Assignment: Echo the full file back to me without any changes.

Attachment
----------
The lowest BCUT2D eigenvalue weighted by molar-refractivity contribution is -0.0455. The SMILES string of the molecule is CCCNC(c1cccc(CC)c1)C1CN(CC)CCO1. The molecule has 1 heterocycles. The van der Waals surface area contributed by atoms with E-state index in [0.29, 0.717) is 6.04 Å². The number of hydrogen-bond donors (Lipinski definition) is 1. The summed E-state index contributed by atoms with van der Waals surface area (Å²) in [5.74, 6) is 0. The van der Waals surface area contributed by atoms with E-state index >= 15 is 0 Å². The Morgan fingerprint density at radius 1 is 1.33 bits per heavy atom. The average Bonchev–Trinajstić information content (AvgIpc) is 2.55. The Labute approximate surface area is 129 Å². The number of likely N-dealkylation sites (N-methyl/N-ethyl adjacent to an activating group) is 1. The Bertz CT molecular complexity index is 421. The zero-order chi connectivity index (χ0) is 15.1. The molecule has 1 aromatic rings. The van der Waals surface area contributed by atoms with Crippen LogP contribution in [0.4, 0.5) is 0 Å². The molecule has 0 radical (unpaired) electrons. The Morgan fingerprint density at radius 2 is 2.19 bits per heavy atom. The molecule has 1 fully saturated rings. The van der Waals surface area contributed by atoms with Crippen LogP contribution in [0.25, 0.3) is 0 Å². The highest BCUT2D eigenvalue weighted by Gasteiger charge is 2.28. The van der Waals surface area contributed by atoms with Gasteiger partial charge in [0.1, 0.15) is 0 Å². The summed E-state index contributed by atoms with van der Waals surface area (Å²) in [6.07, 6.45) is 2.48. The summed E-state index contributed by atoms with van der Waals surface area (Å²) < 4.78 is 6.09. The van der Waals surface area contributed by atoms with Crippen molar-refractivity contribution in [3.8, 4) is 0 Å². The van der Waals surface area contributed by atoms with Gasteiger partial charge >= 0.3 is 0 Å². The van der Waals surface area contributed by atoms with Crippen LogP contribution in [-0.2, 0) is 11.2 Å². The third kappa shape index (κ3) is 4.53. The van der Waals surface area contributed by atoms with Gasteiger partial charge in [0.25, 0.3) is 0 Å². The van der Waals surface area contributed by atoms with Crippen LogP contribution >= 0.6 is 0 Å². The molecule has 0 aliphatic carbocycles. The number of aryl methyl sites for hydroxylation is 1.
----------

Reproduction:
The lowest BCUT2D eigenvalue weighted by molar-refractivity contribution is -0.0455. The SMILES string of the molecule is CCCNC(c1cccc(CC)c1)C1CN(CC)CCO1. The molecule has 1 heterocycles. The van der Waals surface area contributed by atoms with E-state index in [0.29, 0.717) is 6.04 Å². The number of hydrogen-bond donors (Lipinski definition) is 1. The summed E-state index contributed by atoms with van der Waals surface area (Å²) in [5.74, 6) is 0. The van der Waals surface area contributed by atoms with E-state index >= 15 is 0 Å². The Morgan fingerprint density at radius 1 is 1.33 bits per heavy atom. The average Bonchev–Trinajstić information content (AvgIpc) is 2.55. The Labute approximate surface area is 129 Å². The number of likely N-dealkylation sites (N-methyl/N-ethyl adjacent to an activating group) is 1. The Bertz CT molecular complexity index is 421. The zero-order chi connectivity index (χ0) is 15.1. The molecule has 1 aromatic rings. The van der Waals surface area contributed by atoms with Crippen LogP contribution in [0.4, 0.5) is 0 Å². The molecule has 0 radical (unpaired) electrons. The Morgan fingerprint density at radius 2 is 2.19 bits per heavy atom. The molecule has 1 fully saturated rings. The van der Waals surface area contributed by atoms with Crippen LogP contribution in [0.25, 0.3) is 0 Å². The highest BCUT2D eigenvalue weighted by Gasteiger charge is 2.28. The van der Waals surface area contributed by atoms with Gasteiger partial charge in [0.1, 0.15) is 0 Å². The summed E-state index contributed by atoms with van der Waals surface area (Å²) in [6.07, 6.45) is 2.48. The summed E-state index contributed by atoms with van der Waals surface area (Å²) < 4.78 is 6.09. The van der Waals surface area contributed by atoms with Crippen molar-refractivity contribution in [3.8, 4) is 0 Å². The van der Waals surface area contributed by atoms with Gasteiger partial charge >= 0.3 is 0 Å². The van der Waals surface area contributed by atoms with Crippen LogP contribution in [-0.2, 0) is 11.2 Å². The third kappa shape index (κ3) is 4.53. The van der Waals surface area contributed by atoms with Gasteiger partial charge in [0.25, 0.3) is 0 Å². The van der Waals surface area contributed by atoms with Crippen LogP contribution >= 0.6 is 0 Å². The molecule has 0 aliphatic carbocycles. The number of aryl methyl sites for hydroxylation is 1.